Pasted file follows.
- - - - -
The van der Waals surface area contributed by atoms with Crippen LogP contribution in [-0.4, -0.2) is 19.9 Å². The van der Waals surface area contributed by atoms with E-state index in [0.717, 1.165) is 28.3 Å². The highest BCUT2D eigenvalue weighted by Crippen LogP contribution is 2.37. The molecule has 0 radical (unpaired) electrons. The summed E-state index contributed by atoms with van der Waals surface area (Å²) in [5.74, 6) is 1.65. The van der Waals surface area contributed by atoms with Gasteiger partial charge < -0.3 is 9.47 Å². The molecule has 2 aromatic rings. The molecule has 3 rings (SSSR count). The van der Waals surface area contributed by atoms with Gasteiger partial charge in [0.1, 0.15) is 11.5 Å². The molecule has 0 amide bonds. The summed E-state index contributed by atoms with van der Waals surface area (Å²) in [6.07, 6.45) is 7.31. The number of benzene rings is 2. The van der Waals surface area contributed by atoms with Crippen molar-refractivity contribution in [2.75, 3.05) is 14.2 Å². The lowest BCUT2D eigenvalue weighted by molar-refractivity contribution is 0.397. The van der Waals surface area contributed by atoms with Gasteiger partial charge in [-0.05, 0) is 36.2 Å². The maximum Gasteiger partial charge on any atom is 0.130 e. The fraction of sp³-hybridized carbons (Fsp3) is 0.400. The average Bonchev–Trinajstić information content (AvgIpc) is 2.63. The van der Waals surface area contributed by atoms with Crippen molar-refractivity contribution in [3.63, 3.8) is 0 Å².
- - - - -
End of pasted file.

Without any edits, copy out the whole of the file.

The van der Waals surface area contributed by atoms with Crippen LogP contribution in [-0.4, -0.2) is 19.9 Å². The van der Waals surface area contributed by atoms with E-state index in [0.717, 1.165) is 28.3 Å². The highest BCUT2D eigenvalue weighted by Crippen LogP contribution is 2.37. The molecule has 0 radical (unpaired) electrons. The summed E-state index contributed by atoms with van der Waals surface area (Å²) in [5.74, 6) is 1.65. The van der Waals surface area contributed by atoms with Gasteiger partial charge < -0.3 is 9.47 Å². The molecule has 2 aromatic rings. The molecule has 3 rings (SSSR count). The van der Waals surface area contributed by atoms with Gasteiger partial charge in [0.1, 0.15) is 11.5 Å². The molecule has 0 amide bonds. The summed E-state index contributed by atoms with van der Waals surface area (Å²) in [6.07, 6.45) is 7.31. The number of benzene rings is 2. The van der Waals surface area contributed by atoms with Crippen molar-refractivity contribution in [2.75, 3.05) is 14.2 Å². The lowest BCUT2D eigenvalue weighted by molar-refractivity contribution is 0.397. The van der Waals surface area contributed by atoms with Gasteiger partial charge in [-0.05, 0) is 36.2 Å². The maximum Gasteiger partial charge on any atom is 0.130 e. The fraction of sp³-hybridized carbons (Fsp3) is 0.400. The average Bonchev–Trinajstić information content (AvgIpc) is 2.63. The van der Waals surface area contributed by atoms with Crippen molar-refractivity contribution in [3.63, 3.8) is 0 Å².